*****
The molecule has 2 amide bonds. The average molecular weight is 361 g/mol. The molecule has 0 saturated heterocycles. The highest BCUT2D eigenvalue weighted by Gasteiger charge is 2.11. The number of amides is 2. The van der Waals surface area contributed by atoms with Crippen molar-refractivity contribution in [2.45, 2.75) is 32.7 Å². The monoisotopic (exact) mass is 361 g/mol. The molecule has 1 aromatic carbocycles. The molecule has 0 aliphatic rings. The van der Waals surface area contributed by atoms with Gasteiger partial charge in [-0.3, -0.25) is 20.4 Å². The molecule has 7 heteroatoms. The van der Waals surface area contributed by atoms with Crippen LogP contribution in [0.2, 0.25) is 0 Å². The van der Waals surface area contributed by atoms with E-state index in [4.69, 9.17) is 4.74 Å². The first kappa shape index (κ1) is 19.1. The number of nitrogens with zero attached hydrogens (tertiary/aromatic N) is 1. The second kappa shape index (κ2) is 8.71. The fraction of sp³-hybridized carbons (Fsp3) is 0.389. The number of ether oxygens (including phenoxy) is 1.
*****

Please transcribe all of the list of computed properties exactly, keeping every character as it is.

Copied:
The molecule has 2 amide bonds. The average molecular weight is 361 g/mol. The molecule has 0 saturated heterocycles. The highest BCUT2D eigenvalue weighted by Gasteiger charge is 2.11. The number of amides is 2. The van der Waals surface area contributed by atoms with Crippen molar-refractivity contribution in [2.45, 2.75) is 32.7 Å². The monoisotopic (exact) mass is 361 g/mol. The molecule has 1 aromatic carbocycles. The molecule has 0 aliphatic rings. The van der Waals surface area contributed by atoms with Gasteiger partial charge in [-0.3, -0.25) is 20.4 Å². The molecule has 7 heteroatoms. The van der Waals surface area contributed by atoms with Crippen LogP contribution in [0.2, 0.25) is 0 Å². The van der Waals surface area contributed by atoms with E-state index in [4.69, 9.17) is 4.74 Å². The first kappa shape index (κ1) is 19.1. The number of nitrogens with zero attached hydrogens (tertiary/aromatic N) is 1. The second kappa shape index (κ2) is 8.71. The fraction of sp³-hybridized carbons (Fsp3) is 0.389. The number of ether oxygens (including phenoxy) is 1.